In the story of, "Araby" James Joyce concentrated on three main themes that will explain the purpose of the narrative. The story unfolded on North Richmond Street, which is a street composed of two rows of houses, in a desolated neighborhood. Despite the dreary surroundings of "dark muddy lanes" and "ash pits" the boy tried to find evidence of love and beauty in his surroundings. Throughout the story, the boy went through a variety of changes that will pose as different themes of the story including alienation, transformation, and the meaning of religion (Borey).
The narrator alienated himself from friends and family which caused loneliness and despair, being one of the first themes of the story. He developed a crush on Mangan's sister, who is somewhat older than the boys, however he never had the confidence to confess his inner-most feelings to her. Mentally, he began to drift away from his childlike games, and started having fantasies about Mangan's sister in his own isolation. He desperately wanted to share his feelings, however, he didn't know how to explain his "confused adoration." (Joyce 390). Later in the story, she asked him if he was going to Araby, the bazaar held in Dublin, and he replied, "If I go I will bring you something.' (Joyce 390). She was consumed in his thoughts, and all he could think about was the upcoming bazaar, and his latest desire. The boy's aunt and uncle forgot about the bazaar and didn't understand his need to go, which deepened the isolation he felt (Borey).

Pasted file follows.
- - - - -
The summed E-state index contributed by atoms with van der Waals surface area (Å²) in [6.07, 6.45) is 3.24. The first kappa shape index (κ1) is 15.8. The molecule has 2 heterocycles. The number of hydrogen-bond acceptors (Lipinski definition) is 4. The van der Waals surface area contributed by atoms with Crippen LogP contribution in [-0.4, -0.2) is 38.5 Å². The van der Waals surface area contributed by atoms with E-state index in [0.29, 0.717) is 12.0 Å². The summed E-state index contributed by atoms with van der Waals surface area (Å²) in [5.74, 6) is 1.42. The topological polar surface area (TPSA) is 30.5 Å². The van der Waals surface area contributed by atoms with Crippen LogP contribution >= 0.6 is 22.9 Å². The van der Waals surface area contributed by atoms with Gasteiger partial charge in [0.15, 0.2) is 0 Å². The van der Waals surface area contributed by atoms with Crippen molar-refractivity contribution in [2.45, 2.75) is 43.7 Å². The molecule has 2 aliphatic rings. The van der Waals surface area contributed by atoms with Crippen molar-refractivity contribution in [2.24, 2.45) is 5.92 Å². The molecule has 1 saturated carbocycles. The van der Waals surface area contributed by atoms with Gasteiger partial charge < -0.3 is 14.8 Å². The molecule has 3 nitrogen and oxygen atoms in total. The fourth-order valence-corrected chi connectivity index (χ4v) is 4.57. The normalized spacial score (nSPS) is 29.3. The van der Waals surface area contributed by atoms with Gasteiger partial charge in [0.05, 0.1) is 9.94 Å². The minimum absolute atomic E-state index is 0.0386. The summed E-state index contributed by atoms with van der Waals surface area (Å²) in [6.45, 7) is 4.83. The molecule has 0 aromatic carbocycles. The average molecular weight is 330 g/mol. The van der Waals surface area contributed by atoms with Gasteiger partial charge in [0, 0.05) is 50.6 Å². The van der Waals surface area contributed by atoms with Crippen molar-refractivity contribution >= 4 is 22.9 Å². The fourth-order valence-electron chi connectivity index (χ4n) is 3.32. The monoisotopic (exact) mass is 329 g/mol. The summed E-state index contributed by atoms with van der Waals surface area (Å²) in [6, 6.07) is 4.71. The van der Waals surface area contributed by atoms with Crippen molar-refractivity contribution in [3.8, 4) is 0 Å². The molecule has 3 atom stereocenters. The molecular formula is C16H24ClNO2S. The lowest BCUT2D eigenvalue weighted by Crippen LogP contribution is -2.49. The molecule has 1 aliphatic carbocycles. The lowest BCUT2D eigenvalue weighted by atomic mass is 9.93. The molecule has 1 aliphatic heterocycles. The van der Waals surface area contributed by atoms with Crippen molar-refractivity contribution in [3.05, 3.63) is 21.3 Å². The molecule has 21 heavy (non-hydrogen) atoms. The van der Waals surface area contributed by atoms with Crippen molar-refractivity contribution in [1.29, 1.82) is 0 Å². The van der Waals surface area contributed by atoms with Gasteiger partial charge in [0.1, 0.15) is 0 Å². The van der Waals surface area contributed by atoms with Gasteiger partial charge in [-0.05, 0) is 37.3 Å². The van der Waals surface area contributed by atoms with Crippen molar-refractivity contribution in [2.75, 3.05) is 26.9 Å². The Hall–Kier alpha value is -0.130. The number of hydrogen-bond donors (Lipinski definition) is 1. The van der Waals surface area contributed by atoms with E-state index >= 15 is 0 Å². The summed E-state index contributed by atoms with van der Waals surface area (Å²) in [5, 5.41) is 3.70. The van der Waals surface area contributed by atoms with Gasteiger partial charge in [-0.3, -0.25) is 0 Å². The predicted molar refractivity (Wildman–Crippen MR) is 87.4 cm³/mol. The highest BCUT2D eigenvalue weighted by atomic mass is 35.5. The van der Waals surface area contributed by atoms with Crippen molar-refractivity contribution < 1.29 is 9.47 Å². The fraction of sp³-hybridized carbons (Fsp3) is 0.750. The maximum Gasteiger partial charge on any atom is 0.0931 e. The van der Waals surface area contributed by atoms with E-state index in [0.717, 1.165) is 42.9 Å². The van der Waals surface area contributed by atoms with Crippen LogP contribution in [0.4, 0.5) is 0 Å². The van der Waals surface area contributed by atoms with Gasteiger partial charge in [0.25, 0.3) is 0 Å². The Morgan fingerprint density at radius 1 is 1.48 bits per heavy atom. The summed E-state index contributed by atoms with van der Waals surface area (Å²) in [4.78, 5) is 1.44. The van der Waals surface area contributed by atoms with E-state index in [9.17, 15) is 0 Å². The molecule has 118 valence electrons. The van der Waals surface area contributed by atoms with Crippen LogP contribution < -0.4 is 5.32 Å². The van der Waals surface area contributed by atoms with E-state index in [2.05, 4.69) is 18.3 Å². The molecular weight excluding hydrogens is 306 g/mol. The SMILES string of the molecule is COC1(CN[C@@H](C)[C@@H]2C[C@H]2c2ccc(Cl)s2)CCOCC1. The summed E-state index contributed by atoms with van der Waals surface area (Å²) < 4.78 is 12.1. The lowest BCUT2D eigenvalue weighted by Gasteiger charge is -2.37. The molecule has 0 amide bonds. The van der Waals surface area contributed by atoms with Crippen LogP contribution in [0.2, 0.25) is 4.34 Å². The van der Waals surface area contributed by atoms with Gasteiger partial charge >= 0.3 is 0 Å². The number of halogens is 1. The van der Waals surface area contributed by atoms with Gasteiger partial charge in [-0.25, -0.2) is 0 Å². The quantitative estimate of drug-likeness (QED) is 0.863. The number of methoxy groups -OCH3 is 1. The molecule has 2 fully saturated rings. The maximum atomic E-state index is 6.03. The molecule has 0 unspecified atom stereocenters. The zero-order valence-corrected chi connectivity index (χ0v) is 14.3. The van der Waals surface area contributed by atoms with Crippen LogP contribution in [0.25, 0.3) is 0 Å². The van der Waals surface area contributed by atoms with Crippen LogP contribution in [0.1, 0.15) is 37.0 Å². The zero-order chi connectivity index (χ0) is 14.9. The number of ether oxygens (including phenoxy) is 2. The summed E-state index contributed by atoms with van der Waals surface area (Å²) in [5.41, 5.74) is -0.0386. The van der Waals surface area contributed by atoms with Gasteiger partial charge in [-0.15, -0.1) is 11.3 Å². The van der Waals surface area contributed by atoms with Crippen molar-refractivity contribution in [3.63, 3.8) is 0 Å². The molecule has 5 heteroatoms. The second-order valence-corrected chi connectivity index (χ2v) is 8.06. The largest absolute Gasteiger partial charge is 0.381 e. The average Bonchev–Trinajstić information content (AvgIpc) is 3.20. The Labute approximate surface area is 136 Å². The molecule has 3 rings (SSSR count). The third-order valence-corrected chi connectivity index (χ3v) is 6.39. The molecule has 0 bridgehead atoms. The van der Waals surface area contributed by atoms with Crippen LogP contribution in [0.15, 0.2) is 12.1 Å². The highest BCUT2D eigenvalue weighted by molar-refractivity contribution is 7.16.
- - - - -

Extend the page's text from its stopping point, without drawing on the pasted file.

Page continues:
During the second part of the story the boy goes through a big transformation
which is the second theme of the story. He quickly grew from an innocent, young boy into a confused, disillusioned adolescent. The boy arrived at the bazaar too late as it just started to close, and he was very disappointed. However, this is not because he arrived late, but because the bazaar was disappointing. Two men were flirting with a women and counting money which in turn ruined his thought of "Eastern enchantment." After seeing the women shamelessly flirt with the men, he realized that he allowed his feelings for Mangan's sister to get carried away with. He was angry at himself for acting like a fool. "Gazing up into the darkness I saw myself as a creature driven and derided by vanity; and my eyes burned with anguish and anger." (Joyce 392). The last line says a lot about the story and the complexity of his feelings. However, the fact that he realized he was acting foolishly, showed that he was maturing from an innocent young child, into a man( "Sample Essays Analyzing...